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Format: Paperback
How could anyone not love Cornell Woolrich? He ranks right up there with James M. Cain, Dashiell Hammett, and Raymond Chandler as one of the godfathers of pitch-black noir. Unfortunately, Woolrich's voluminous short stories and his many novels for the most part remain out of print. No excuse exists to merit such blatant disrespect. Happily, several Woolrich works have begun to reemerge to the delight of noir fans. For example, Woolrich biographer and all around noir aficionado Frances M. Nevins edited a collection of fourteen delightfully bleak stories in the recent "Night & Fear." Now we have "Rendezvous in Black" thanks to the Modern Library publishing house. We can only hope that other novellas head to store shelves soon, specifically "The Bride Wore Black" and "Night Has A Thousand Eyes." But even more fascinating than his stories is the author's life. Cornell Woolrich lived from one black depression to another. He worshipped his mother, drank incessantly, and kept his true sexuality repressed. It was an overriding fear of his mortality and the cruel randomness of the world around him, however, which fueled his desolate visions. Sad to say, but Woolrich's miseries have given generations of fans something to sing about ever since.

"Rendezvous in Black" excels as an archetype of white knuckled, totter on the edge of your seat noir, a story even better than the author's phenomenal and oft copied "I Married a Dead Man." This yarn concerns the activities of one Johnny Marr, an ecstatic young man set to marry the love of his life. When his girl, Dorothy, perishes in a freak accident involving a bottle dropped from a low flying plane, Marr's sanity melts away.
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Format: Paperback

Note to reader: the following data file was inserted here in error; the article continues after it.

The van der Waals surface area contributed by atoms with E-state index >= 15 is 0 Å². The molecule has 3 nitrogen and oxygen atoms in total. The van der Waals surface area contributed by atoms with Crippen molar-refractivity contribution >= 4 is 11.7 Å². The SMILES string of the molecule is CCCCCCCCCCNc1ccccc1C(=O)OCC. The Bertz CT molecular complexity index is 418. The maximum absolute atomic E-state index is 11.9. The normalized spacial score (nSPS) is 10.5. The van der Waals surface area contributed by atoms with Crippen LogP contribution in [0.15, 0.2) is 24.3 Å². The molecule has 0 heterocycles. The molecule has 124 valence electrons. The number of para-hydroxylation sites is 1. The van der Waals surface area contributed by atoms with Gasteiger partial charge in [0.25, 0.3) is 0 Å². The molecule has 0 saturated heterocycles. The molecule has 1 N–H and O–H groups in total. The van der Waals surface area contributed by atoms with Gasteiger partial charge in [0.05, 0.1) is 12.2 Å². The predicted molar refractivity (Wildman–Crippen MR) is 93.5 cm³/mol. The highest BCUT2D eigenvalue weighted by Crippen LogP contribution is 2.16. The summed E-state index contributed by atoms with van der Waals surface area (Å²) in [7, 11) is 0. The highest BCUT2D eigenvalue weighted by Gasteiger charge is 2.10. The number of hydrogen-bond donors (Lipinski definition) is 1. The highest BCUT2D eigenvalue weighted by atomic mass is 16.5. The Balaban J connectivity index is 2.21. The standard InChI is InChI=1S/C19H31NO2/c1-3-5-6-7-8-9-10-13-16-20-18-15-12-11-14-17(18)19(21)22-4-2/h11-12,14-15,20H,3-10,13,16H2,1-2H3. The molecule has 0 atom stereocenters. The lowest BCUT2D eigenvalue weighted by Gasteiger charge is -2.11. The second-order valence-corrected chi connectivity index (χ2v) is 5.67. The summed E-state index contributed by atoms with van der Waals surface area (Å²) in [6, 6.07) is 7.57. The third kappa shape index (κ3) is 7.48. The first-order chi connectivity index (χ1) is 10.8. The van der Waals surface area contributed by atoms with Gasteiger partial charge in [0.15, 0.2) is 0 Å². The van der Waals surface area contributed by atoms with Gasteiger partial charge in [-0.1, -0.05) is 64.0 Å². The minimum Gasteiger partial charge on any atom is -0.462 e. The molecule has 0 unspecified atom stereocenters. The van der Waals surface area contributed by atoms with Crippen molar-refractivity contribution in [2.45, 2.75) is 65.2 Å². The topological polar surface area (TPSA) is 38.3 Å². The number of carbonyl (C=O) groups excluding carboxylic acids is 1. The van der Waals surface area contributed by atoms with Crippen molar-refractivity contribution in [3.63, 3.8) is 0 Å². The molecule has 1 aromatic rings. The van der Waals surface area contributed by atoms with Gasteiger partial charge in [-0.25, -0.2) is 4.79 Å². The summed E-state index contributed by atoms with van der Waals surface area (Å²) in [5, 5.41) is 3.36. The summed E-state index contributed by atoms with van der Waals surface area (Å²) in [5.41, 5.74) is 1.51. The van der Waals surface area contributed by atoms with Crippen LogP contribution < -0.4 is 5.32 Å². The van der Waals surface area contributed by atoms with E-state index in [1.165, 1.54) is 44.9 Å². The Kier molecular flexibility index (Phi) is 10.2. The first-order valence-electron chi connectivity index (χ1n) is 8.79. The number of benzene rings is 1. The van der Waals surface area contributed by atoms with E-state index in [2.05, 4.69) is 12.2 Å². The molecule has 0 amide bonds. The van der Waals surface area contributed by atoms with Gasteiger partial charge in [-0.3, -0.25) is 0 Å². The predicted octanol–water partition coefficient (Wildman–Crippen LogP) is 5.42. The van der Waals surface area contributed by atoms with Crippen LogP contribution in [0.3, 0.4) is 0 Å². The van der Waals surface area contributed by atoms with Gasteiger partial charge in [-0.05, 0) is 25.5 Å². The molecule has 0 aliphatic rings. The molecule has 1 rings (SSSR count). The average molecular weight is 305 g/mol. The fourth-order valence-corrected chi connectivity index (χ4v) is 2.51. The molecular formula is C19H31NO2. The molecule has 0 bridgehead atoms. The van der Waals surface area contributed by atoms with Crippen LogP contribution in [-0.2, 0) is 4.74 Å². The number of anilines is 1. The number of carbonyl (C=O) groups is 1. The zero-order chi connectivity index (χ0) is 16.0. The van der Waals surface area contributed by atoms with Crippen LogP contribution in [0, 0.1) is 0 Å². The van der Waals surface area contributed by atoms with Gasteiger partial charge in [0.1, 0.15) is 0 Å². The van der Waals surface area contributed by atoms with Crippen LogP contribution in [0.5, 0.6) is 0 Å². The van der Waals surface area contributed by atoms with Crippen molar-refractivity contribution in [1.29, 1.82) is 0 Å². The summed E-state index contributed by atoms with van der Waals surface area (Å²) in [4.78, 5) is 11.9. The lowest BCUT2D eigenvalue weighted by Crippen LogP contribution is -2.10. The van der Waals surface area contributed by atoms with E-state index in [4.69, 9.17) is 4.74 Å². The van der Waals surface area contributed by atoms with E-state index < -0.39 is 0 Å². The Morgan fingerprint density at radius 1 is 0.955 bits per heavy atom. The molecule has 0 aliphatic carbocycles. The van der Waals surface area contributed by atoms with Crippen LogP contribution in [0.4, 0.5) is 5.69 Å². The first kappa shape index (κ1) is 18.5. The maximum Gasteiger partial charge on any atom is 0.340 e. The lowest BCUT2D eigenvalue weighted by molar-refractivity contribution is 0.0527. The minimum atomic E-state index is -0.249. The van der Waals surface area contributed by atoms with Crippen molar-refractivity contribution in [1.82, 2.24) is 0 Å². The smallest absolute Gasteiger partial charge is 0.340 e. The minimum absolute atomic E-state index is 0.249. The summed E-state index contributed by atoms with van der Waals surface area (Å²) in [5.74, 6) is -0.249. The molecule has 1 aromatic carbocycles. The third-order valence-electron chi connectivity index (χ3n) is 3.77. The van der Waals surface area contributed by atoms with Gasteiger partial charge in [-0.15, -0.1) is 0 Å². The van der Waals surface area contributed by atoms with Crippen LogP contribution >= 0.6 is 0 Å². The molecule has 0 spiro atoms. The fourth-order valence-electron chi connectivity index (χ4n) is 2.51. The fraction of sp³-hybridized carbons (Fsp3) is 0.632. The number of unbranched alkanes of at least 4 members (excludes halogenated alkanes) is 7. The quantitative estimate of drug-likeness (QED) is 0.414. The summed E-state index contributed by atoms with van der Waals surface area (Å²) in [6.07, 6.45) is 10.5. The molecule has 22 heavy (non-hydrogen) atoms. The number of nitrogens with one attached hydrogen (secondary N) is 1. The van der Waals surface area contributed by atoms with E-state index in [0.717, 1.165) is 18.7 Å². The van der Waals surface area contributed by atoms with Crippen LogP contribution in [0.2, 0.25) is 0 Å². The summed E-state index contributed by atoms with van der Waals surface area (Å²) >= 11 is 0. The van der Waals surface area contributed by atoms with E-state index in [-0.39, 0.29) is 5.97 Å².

This is a suspense story in which one knows the killer and his victims and where there is nothing random about his choice of victims. The murders are acts of revenge against an unpremeditated, accidental death - a death that one can only characterize as 'fateful.' A bottle has been thrown from an airplane, killing a young woman standing by a store window in a busy street. She is waiting for her fiance. Out of the hundreds of people walking that street, it is she who has been dealt this fatal blow. It is an accident that could not have been foreseen, though it can be argued, that its negligence might have been anticipated.

That is the beginning of the story. Woolrich wastes no time in setting the psychological tone. Her fiance arrives at their place of rendezvous, the scene of the accident, looks at the stricken woman, denies that it is his "Dorothy", then leaves the scene. Despite this initial denial, he knows, of course, that it is she, and from that moment a cataclysmic change occurs in his personality and his present world falls apart - a world of romance, marriage and well being. He sheds all innocence and becomes a man singularly possessed - a man seeking revenge against the carelessness of other men - determined to have them pay for this carelessness in the same way he has been forced to pay - destruction of what they prize most.

It is a story, wonderfully told - direct, gripping and so thoroughly credible that you read through it quickly, hoping against hope that it will have a happy ending. But it doesn't.